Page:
Tilikum, the SeaWorld orca that killed three people — including his trainer, Dawn Brancheau in 2010 — and also inspired a national crusade against the captivity of his species, is no more.
“It is because of Brancheau’s death that Tilikum is also a movie star, the killer whale at the center of Blackfish, the hit 2013 documentary about SeaWorld and the problems of keeping orcas in captivity,” Benjamin Wallace wrote in New York’s May 2016 feature on the embattled SeaWorld.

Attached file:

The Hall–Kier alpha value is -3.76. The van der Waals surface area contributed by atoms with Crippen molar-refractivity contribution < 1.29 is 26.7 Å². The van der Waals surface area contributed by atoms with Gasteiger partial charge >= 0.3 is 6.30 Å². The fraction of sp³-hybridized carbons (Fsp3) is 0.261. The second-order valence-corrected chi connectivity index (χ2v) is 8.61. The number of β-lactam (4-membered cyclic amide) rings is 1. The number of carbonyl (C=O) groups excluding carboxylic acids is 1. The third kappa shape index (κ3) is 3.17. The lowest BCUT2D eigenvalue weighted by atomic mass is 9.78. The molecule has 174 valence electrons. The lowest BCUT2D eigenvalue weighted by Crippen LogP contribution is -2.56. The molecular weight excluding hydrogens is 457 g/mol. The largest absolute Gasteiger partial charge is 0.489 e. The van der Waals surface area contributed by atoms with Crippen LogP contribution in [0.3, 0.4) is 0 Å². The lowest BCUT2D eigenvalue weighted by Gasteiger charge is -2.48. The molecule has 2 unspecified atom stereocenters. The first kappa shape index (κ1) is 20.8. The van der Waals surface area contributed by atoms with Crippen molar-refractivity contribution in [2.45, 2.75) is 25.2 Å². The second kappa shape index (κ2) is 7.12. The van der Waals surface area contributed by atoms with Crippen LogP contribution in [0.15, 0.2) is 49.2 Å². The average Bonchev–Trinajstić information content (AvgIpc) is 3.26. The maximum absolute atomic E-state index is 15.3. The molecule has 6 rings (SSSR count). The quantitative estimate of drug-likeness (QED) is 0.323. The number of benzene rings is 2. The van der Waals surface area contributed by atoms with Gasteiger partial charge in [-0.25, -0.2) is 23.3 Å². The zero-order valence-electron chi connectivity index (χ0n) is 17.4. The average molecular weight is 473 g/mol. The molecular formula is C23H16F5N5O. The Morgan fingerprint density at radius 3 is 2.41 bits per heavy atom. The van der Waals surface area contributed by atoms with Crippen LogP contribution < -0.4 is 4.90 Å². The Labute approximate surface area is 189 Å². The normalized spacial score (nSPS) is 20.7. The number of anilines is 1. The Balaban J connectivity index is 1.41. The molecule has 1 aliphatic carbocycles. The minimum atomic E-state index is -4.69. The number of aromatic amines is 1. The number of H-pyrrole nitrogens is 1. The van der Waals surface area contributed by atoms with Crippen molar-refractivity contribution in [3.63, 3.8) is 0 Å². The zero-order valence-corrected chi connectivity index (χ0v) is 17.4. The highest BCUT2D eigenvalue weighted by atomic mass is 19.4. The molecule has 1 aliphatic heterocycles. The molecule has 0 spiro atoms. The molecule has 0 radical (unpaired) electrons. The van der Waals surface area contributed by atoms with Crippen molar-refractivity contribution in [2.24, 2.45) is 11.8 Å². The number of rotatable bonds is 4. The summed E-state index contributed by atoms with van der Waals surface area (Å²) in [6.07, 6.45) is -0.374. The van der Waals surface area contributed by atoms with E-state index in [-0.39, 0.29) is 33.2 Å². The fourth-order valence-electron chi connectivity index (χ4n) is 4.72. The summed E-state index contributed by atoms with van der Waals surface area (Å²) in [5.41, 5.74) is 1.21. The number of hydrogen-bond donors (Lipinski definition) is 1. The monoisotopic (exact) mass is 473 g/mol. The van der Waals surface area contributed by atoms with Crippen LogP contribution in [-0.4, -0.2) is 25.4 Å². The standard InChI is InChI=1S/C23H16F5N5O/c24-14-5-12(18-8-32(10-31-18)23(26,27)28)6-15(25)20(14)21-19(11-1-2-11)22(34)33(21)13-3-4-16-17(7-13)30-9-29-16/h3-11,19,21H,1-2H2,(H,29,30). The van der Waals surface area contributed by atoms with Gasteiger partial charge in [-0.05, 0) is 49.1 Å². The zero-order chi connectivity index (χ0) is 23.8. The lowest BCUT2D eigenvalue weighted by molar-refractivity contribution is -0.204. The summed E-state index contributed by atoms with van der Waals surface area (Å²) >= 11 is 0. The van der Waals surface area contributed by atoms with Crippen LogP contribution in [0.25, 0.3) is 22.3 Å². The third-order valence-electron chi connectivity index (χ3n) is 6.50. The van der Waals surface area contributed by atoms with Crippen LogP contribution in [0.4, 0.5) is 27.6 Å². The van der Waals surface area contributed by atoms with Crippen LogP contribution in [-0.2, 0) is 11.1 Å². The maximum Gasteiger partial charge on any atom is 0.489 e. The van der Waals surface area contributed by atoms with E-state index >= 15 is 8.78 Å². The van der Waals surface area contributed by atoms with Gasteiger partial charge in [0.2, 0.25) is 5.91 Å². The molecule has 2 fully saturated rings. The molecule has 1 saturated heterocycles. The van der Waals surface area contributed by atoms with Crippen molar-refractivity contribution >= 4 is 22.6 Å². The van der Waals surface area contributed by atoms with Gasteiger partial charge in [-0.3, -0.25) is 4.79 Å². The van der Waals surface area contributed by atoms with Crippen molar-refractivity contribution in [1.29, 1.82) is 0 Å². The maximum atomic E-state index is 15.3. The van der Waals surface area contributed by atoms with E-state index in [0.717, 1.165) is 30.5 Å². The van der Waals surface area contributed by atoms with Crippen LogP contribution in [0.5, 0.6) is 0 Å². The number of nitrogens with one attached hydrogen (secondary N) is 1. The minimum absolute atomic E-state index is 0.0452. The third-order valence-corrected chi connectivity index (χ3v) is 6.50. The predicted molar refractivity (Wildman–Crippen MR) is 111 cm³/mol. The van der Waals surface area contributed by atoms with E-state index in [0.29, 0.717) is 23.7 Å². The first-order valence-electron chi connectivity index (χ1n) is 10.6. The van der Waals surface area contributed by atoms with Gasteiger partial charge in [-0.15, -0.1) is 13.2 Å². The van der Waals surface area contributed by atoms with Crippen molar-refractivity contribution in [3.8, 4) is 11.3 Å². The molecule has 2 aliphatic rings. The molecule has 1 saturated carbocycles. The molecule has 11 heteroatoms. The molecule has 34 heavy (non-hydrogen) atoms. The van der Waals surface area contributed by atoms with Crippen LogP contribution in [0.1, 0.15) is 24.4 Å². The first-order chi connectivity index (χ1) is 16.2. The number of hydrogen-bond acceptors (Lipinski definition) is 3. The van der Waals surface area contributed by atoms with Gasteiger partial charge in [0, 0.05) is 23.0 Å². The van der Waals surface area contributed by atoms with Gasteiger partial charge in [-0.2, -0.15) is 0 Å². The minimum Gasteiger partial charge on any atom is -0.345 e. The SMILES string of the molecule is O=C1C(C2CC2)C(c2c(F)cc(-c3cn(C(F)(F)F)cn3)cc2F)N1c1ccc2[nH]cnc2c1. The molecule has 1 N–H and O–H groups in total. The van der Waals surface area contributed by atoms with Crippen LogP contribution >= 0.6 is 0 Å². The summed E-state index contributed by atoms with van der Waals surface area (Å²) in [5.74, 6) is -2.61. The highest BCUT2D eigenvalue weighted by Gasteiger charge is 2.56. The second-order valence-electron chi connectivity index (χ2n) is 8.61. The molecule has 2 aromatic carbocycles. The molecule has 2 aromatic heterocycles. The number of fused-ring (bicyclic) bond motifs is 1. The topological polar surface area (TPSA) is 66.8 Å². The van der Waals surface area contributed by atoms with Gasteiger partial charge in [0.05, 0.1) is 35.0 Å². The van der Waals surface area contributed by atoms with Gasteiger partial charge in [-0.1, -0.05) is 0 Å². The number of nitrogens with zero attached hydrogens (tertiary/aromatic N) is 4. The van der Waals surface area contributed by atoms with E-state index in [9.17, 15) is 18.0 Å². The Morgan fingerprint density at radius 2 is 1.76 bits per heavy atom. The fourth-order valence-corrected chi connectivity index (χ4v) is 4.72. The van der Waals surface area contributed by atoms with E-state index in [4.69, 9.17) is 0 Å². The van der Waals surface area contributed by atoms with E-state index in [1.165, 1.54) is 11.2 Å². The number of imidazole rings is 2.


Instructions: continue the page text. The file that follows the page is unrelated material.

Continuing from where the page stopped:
[Blackfish] triggered a profound crisis for SeaWorld, which had built its brand on the backs of killer whales. Tilikum embodied the paradox of Shamu, the Ur-orca who came to represent all SeaWorld’s killer whales: the cuddly predator, the plushy-ready wild beast trained and monetized but never wholly tamed.
That backlash helped bring about the end of SeaWorld’s controversial practice of breeding orcas.
SeaWorld had announced in March that Tilikum was ill, and most recently had a serious bacterial lung infection, according to the park, though the final cause of death will be determined by a necropsy. His death, as Wallace predicted, will likely mark the “beginning of the end of a 50-year-experiment in human-whale interaction.”